With its colourful image, India has a permanent place in the public awareness of Germans today. But that was not always the case. In spite of continuing poverty in many parts of the country, which is home to more than a billion people, today the country radiates unbounded optimism and determination to provide for the well-being of all within the country and to participate in shaping the world characterised by the multifarious globalisation processes.
The Indo-German Society – established in Stuttgart 1953 – wants to…
- bring together people from both countries, and
- convey to the German public knowledge about, and the appreciation of, the modern India and its many-sided religious, ethnic and cultural sources.
To the activities of the Indo-German Society belong, among others
- the promotion of
- teaching aids in German schools about India
- school-partnerships and student-exchange
- writing workshops about India and Germany
- social projects in India
- – the organisation of
- conferences about India-related themes like the development of democratic governmental and social structures, the status of women in different religions, economic and social reforms and the international perspective of the country
- cultural programmes (music, dance, etc.)
- the advice on India
- in the field of politics, economics, media and educational institutions
- and the award
- of the „Rabindranath Tagore Culture Prize“ institutedby the Indo-German Society in the year 1986 for creative contributions to communication of Indian cultures and ways of life in German speaking areas (endowment: 5,000 Euro)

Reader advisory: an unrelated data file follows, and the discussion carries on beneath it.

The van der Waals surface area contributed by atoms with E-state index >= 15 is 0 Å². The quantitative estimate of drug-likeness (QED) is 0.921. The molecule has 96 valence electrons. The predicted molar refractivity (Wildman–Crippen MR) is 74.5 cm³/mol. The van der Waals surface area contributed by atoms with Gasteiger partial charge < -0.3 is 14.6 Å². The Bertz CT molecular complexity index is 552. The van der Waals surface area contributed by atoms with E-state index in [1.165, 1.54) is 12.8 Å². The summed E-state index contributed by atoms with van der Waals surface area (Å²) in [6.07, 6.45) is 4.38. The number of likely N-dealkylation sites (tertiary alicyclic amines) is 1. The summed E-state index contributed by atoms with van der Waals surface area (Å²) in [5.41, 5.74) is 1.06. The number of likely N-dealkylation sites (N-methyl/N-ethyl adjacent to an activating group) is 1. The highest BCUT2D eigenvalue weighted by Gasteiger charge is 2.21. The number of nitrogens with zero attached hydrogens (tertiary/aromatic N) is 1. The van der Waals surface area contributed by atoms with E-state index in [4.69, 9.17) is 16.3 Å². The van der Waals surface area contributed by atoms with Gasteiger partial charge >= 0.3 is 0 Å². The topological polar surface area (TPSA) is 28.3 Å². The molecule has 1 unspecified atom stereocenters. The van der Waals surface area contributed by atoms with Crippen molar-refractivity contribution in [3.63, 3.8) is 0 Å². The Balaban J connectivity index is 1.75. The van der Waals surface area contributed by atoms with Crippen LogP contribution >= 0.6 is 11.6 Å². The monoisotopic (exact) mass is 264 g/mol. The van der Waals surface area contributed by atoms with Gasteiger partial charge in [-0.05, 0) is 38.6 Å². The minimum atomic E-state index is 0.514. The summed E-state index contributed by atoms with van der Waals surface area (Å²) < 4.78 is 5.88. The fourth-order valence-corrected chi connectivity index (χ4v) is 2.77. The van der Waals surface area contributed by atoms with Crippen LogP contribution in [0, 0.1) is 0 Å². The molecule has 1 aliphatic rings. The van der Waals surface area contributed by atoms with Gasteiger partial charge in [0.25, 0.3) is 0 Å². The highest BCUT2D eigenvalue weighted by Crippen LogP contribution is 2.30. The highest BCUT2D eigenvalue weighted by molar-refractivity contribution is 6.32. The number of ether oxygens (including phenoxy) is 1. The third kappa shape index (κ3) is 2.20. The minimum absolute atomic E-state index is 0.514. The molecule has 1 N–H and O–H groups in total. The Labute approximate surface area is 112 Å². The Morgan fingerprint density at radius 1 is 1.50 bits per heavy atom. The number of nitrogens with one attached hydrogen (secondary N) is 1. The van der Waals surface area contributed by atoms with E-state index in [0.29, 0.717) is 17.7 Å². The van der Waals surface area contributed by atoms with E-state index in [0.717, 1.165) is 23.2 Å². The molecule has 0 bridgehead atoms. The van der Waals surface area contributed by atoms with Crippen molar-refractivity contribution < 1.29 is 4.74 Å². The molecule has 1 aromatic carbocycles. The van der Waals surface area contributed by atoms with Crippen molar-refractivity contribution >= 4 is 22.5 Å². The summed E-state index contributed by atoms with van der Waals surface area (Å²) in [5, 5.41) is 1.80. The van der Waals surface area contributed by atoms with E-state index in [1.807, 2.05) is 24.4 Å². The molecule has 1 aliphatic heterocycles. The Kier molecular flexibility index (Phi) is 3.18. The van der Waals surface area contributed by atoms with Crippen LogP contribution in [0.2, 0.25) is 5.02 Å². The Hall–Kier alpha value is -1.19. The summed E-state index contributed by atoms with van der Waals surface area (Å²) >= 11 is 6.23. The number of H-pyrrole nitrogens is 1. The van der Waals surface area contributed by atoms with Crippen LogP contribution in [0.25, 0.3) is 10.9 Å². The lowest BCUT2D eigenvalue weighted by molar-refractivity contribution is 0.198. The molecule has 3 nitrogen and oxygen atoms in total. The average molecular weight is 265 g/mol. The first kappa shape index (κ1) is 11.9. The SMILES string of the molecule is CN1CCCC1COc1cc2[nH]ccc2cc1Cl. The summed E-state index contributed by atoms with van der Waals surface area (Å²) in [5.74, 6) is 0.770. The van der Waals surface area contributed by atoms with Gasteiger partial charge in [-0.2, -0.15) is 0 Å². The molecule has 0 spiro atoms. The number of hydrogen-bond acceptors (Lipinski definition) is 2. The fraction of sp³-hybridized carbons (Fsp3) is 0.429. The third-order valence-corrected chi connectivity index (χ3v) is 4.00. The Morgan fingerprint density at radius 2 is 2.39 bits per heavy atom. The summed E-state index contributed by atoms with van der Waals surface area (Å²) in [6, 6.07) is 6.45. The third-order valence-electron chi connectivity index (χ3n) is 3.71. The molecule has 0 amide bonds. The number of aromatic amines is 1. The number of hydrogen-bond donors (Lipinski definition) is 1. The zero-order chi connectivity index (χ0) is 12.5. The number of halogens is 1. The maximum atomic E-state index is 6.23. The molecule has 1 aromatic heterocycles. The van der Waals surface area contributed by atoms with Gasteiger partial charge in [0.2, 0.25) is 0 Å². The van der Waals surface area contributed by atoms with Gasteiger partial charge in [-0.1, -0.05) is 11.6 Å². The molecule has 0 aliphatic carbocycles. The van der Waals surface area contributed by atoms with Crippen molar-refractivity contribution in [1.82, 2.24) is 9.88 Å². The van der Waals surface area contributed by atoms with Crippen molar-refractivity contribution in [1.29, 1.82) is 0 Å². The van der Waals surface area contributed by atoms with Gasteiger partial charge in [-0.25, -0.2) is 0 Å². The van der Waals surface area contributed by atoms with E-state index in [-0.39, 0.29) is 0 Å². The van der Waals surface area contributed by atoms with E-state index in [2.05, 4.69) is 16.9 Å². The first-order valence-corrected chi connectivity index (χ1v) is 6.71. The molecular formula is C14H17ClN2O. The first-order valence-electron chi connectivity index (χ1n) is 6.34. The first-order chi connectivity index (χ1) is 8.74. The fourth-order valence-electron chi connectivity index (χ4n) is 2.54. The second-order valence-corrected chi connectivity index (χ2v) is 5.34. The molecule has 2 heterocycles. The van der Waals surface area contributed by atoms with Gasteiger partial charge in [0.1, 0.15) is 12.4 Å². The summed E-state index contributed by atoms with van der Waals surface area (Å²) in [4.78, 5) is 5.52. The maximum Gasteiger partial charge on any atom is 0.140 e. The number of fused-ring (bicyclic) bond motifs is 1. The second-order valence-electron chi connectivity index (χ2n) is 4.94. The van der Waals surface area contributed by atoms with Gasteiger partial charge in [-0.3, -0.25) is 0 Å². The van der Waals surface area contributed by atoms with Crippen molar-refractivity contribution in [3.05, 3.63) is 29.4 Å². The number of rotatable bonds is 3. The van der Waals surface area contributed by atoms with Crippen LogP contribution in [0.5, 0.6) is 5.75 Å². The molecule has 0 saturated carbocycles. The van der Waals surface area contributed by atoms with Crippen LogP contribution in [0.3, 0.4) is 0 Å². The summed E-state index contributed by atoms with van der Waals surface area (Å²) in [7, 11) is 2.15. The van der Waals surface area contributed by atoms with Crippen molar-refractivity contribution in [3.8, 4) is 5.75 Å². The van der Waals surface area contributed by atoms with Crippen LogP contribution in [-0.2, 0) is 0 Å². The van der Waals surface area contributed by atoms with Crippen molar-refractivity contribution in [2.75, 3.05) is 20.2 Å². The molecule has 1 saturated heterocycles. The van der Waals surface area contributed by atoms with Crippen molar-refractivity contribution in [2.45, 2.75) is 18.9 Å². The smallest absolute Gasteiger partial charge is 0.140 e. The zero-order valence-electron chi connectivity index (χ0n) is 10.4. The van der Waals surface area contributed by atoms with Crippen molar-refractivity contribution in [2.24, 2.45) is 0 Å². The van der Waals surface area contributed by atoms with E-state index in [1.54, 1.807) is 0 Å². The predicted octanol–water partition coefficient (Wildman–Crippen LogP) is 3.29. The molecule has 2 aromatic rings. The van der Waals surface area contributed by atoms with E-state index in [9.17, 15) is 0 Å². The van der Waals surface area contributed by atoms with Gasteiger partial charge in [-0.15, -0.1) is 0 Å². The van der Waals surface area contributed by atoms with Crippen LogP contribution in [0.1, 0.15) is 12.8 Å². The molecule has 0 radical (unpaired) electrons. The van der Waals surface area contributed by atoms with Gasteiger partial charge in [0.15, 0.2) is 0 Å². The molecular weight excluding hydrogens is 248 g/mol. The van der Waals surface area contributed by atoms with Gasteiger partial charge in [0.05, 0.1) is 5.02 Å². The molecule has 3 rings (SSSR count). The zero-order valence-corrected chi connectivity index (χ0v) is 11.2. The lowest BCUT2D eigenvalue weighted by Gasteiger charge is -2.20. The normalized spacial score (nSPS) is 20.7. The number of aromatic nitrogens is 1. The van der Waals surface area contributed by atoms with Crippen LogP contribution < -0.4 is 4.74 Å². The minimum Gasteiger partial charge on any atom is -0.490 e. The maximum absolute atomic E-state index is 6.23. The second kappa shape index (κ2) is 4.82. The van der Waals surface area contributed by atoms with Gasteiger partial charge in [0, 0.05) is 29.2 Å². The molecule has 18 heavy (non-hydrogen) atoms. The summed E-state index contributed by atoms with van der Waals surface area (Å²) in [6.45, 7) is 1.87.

- of the Gisela Bonn Prize instituted by the Indian Council for Cultural Relations (ICCR) in the year 1996 for special contributions to the promotion of German-Indian relations. The prize-winner is given the opportunity to make an scholarship tour of India for two weeks.
The Society publishes a newsletter (www.dig-bundesverband.de) over the Internet at quarterly intervals and is corresponding member of the German Asia-Pacific Business Association in Hamburg.
At present the Indo-German Society is constituted of 33 mostly independent affiliates (see above) from all parts of Germany. The affiliated societies contribute – at the grassroots level, thus all over the country – with their more than 3,500 members and numerous local events to the inter-cultural understanding and to their sphere of work – in community life as well as in the academic and educational institutions but primarily on the cultural level. They are also a home to German-Indian families and the younger generations from these families.
The Indo-German Society is one of the largest mediatory bodies present in Germany, which have made it their goal, by way of consultations and in the course of civilian contacts, to promote the many-sided relations with the partner country and to accompany them critically.
The financial support with public funds has become the exception during the last decade. The activities are financed by contributions and donations. The Indo-German Society has set up in the year 2001 the India-Foundation for this purpose, with the object of building up a reasonable capital-stock, and use the income of the Foundation to finance the projects of the Society. The affiliated societies also finance their many-sided activities through donations.
The Chairman of the Indo-German Society and the other Board Members are elected at three-year intervals in the annual general body meeting, in which all affiliated societies take part with votes weighted according to their respective size of membership.
Chairman of the Society since 2008 is former Ambassador, Hans-Joachim Kiderlen, Berlin. Treasurer is Dr. Sabine Lutz (Robert Bosch GmbH , Stuttgart). The Chairman of the India-Foundation and former Honorary Consul of India in Stuttgart is Helmut Nanz. The Advisory Council is under Chairmanship of Sven Andreßen, Bremen.
For further information log on to www.dig-bundesverband.de